Aimed at adults but children are welcome to join their parents. Anyone who has an interest in gardening, in wild food, foraging or indigenous edibles. Chefs wanting to discover new ingredients or foodies wanting to play with the diverse wild flavours in our Indigenous edibles. People interested in Fynbos, in vegetable gardening, self sufficiency, in the Slow Food movement or those that just want to have a unique and delicious experience at a beautiful venue with like minded people.
WHAT TO EXPECT:
Each course is different according to the season and availability in the gardens and the bush. Explore the gardens, discover and pick edible floral foods and fresh organic vegetables. Forage for indigenous edibles, learn how to sustainably harvest them, utilize them in your kitchen, grow them in your garden and some of their medicinal properties. Learn about wild herbs and how to preserve and prepare them. After snacks and a gathering tour we will get creative in the foraging classroom kitchen and prepare and share a feast.

WHAT IS INCLUDED:
This half day course includes wild food snacks and drinks, a delicious three course lunch based on ingredients foraged, harvested and prepared by the group. You will also receive information sheets and recipes on the plants that we will use in the meal.

WHAT TO BRING:
Gumboots or comfortable walking shoes, raincoat/sun hat – suitable outdoor gear. Cameras are welcome. Don’t forget an open mind and your sense of humour!

BONUS:

You can also enjoy a 10% discount in the nursery retail should you wish to purchase any indigenous plants for your garden.

PRICE:
R500 p/person or R1800 for group of four. Children under 17yrs R200, Children under 2yrs free. Full payment will secure your booking as spaces are limited.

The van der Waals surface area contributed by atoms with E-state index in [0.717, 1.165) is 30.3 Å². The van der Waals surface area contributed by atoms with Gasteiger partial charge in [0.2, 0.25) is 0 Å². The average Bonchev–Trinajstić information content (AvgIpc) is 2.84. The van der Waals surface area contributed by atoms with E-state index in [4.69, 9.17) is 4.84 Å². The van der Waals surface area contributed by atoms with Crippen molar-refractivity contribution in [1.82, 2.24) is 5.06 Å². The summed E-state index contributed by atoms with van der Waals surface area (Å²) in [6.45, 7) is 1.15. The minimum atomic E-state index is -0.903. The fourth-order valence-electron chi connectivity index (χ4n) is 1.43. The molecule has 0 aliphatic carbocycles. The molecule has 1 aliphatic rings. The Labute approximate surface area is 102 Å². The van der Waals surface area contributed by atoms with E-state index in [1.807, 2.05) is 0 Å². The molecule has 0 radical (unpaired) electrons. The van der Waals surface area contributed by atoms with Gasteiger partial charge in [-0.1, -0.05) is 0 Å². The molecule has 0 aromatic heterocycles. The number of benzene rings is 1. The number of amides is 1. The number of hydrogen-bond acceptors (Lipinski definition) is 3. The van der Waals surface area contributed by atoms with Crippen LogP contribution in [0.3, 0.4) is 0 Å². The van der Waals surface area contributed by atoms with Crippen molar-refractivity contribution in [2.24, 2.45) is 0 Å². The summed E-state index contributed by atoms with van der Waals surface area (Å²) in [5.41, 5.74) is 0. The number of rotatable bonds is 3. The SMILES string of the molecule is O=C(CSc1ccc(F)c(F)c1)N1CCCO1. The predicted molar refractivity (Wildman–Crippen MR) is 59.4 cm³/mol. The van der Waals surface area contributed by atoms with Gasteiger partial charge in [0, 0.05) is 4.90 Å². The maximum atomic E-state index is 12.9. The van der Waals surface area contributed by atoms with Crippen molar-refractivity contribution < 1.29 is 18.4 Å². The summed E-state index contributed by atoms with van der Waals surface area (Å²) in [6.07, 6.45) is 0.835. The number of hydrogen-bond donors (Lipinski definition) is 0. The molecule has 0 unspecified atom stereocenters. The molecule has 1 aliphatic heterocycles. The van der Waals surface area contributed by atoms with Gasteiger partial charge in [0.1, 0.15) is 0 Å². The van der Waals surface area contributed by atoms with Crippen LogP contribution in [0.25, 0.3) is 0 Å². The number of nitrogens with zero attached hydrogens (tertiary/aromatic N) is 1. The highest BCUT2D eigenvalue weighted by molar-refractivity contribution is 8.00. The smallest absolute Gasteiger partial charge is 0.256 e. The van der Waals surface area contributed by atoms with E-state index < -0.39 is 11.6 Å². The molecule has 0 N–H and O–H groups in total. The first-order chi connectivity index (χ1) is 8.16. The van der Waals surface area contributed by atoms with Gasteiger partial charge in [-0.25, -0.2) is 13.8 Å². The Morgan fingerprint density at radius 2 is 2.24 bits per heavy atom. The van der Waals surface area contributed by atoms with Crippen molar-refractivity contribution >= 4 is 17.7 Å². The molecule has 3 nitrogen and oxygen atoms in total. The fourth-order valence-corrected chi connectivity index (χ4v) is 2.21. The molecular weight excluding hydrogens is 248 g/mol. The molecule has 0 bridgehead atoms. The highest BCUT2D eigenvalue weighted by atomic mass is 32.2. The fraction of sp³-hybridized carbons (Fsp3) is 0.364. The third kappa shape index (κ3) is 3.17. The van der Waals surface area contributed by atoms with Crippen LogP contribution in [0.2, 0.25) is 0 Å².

DURATION:
10am – 2pm

DATES:

15th August   – FULLY BOOKED

26th August   – FULLY BOOKED

12th September – FULLY BOOKED

26th September – FULLY BOOKED

VENUE:

Good Hope Gardens Nursery, Plateau Rd (M65),Cape Point

GUIDES:

Roushanna and Gael Gray

IS THIS SUITABLE FOR VEGETARIANS:

Yes – all the dishes on this course are vegetarian, and all food intolerances are catered for, please let us know in advance.

MAX NUMBER OF PEOPLE PER COURSE:

16

AVAILABLE FOR A PRIVATE FUNCTION:

Yes – Min number of people required: 10.
TO BOOK:
email roushanna@hotmail.com

Fynbos Foraging Course

Foraging for flavour

On our last Fynbos Forage – Forage Harvest Feast – we welcomed the winner of our last Facebook competition, Nic Leighton and his partner Gabby Holmes.

Luckily for us, it turned out that they are both highly talented photographers and arrived for the forage armed with cameras and a passion for foraging and food – a great combination!

A huge Thank You to Gabby was kind enough to share some of the beautiful shots she took on the day, capturing each moment so that you can almost smell the fragrance through her photos.

 Wildfood snacks

Sheeps milk cheese

Edible flower cheeses

Forage Harvest Feast

Foraging course Cape Town

Rooibosand Pepermint Pelargonium cupcakes

Rooibos cupcakes

For those wanting to join us on one of these courses, we only have four left for the season with the first two upcoming forages already fully booked – so hurry and save yourself a spot soon by emailing roushanna@hotmail.com

We would love to have you join us in our Foraging and Feasting!

Edible Landscape – by Roelien Steencamp

Edible Landscape

By Roelien Steenkamp

There is an indigenous food revival happening at the Good Hope Gardens Nursery, 60km south of Cape Town. Here, Roushanna Gray and her family are reconnecting people with the land by teaching them how to forage, plant and enjoy wild foods which grow freely and abundantly in the Western Cape.

I once overheard an unsettling story. Somewhere abroad, a man went for a ride on his horse. They trotted along a beach where rotten kelp lay piled in thick heaps .The smell was nauseating; a mixture of raw sewage and urine. It was not long before the horse collapsed and died, and his owner passed out. An autopsy declared the death of the horse, and the unconsciousness of its owner, the result of toxic fumes emitted by seaweed.